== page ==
Global analysis of continental boundary layer new particle formation based on long-term measurements

Research output: Contribution to journalArticlepeer-review


  • Tuomo Nieminen
  • Veli-Matti Kerminen
  • Tuukka Petäjä
  • Pasi P. Aalto
  • Mikhail Arshinov
  • Eija Asmi
  • Urs Baltensperger
  • Johan Paul Beukes
  • Don Collins
  • Aijun Ding Ding
  • Bas Henzing
  • Rakesh Hooda
  • Min Hu
  • Urmas Hõrrak
  • Niku Kivekäs
  • Kaupo Komsaare
  • Radovan Krejci
  • Adam Kristensson
  • Lauri Laakso
  • Ari Laaksonen
  • W. Richard Leaitch
  • Heikki Lihavainen
  • Nikolaos Mihalopoulos
  • Zoltán Németh
  • Wei Nie
  • Colin O’Dowd
  • Imre Salma
  • Karine Sellegri
  • Birgitta Svenningsson
  • Erik Swietlicki
  • Peter Tunved
  • Vidmantas Ulevicius
  • Ville Vakkari
  • Marko Vana
  • Alfred Wiedensohler
  • Zhijun Wu
  • Annele Virtanen
  • Markku Kulmala

Colleges, School and Institutes

External organisations

  • Institute for Atmospheric and Earth System Research/Physics, Faculty of Science, University of Helsinki, Helsinki, Finland
  • V.E. Zuev Institute of Atmospheric Optics SB RAS, Tomsk, Russia
  • Department of Environmental Sciences / Center of Excellence in Environmental Studies, King Abdulaziz University, PO Box 80203, Jeddah, 21589, Saudi Arabia
  • Finnish Meteorological Institute, Helsinki, Finland
  • Laboratory of Atmospheric Chemistry, Paul Scherrer Institute, Villigen, Switzerland
  • Unit for Environmental Sciences and Management, North-West University, Potchefstroom, South Africa
  • Department of Atmospheric Sciences, Texas A&M University, College Station, Texas, USA
  • Joint International Research Laboratory of Atmospheric and Earth System Sciences, School of Atmospheric Sciences, Nanjing University, Nanjing 210023, China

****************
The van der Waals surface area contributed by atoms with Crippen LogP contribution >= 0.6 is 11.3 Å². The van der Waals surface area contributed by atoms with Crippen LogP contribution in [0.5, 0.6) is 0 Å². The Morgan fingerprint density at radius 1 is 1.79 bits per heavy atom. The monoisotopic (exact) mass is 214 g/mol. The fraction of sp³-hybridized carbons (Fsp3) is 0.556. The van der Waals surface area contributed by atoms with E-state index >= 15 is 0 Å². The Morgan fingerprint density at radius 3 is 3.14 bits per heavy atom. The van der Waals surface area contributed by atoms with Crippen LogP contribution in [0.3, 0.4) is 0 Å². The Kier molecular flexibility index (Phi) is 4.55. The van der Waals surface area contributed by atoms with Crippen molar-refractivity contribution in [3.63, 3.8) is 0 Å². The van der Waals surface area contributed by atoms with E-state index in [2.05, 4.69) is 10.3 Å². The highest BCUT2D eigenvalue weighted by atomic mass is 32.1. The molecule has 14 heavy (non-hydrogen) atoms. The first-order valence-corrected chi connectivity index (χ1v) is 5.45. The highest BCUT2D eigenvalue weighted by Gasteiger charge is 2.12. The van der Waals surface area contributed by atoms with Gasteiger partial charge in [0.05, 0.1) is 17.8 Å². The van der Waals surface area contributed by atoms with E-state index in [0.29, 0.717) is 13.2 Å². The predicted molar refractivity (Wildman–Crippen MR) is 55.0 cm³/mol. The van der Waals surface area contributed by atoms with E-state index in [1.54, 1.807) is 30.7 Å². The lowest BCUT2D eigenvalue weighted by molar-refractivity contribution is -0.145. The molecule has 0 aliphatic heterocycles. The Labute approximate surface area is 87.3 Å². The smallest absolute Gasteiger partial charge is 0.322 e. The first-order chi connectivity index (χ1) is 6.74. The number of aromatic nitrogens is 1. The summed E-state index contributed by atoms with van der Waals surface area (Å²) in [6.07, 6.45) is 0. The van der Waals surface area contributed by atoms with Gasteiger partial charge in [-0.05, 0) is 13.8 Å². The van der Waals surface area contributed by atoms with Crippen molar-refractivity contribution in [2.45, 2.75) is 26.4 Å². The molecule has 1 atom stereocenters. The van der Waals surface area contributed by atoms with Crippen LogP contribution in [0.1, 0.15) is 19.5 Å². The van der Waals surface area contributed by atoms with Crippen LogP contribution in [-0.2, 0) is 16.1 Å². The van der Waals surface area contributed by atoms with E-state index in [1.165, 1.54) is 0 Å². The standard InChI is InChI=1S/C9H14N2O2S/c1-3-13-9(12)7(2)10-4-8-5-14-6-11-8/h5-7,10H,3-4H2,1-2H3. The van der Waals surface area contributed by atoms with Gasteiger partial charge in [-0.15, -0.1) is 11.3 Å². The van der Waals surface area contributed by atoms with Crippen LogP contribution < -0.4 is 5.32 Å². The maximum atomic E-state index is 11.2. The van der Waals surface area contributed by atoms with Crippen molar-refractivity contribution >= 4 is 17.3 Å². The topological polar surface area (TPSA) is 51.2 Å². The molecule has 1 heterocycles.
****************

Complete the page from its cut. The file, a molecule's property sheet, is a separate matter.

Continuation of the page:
• Netherlands Organization for Applied Scientific Research (TNO), Utrecht, the Netherlands
  • The Energy and Resources Institute, IHC, Lodhi Road, New Delhi, India
  • Peking University
  • Institute of Physics, University of Tartu, Tartu, Estonia
  • Department of Environmental Science and Analytical Chemistry & Bolin Centre of Climate Research, Stockholm University, Stockholm, Sweden
  • Department of Physics, Lund University, Lund, Sweden
  • 18Climate Research Division, Environment and Climate Change Canada, Toronto, Canada
  • Department of Chemistry, University of Crete, Heraklion, Greece
  • Institute of Chemistry, Eötvös University, Budapest, Hungary
  • School of Physics and Centre for Climate and Air Pollution Studies, National University of Ireland Galway, Galway, Ireland
  • Laboratoire de Météorologie Physique, Observatoire de Physique du Globe de Clermont-Ferrand, Université Clermont-Auvergne, CNRS UMR6016, Aubière, France
  • Department of Environmental Research, SRI Center for Physical Sciences and Technology, Vilnius, Lithuania
  • 24Leibniz Institute for Tropospheric Research, Leipzig, Germany
  • Department of Applied Physics, University of Eastern Finland, Kuopio, Finland


Atmospheric new particle formation (NPF) is an important phenomenon in terms of global particle number concentrations. Here we investigated the frequency of NPF, formation rates of 10nm particles, and growth rates in the size range of 10–25nm using at least 1 year of aerosol number size-distribution observations at 36 different locations around the world. The majority of these measurement sites are in the Northern Hemisphere. We found that the NPF frequency has a strong seasonal variability. At the measurement sites analyzed in this study, NPF occurs most frequently in March–May (on about 30% of the days) and least frequently in December–February (about 10% of the days). The median formation rate of 10nm particles varies by about 3 orders of magnitude (0.01–10cm−3s−1) and the growth rate by about an order of magnitude (1–10nmh−1). The smallest values of both formation and growth rates were observed at polar sites and the largest ones in urban environments or anthropogenically influenced rural sites. The correlation between the NPF event frequency and the particle formation and growth rate was at best moderate among the different measurement sites, as well as among the sites belonging to a certain environmental regime. For a better understanding of atmospheric NPF and its regional importance, we would need more observational data from different urban areas in practically all parts of the world, from additional remote and rural locations in North America, Asia, and most of the Southern Hemisphere (especially Australia), from polar areas, and from at least a few locations over the oceans.


Original languageEnglish
Pages (from-to)14737-14756
Number of pages20
JournalAtmospheric Chemistry and Physics
Issue number19
Publication statusPublished - 12 Oct 2018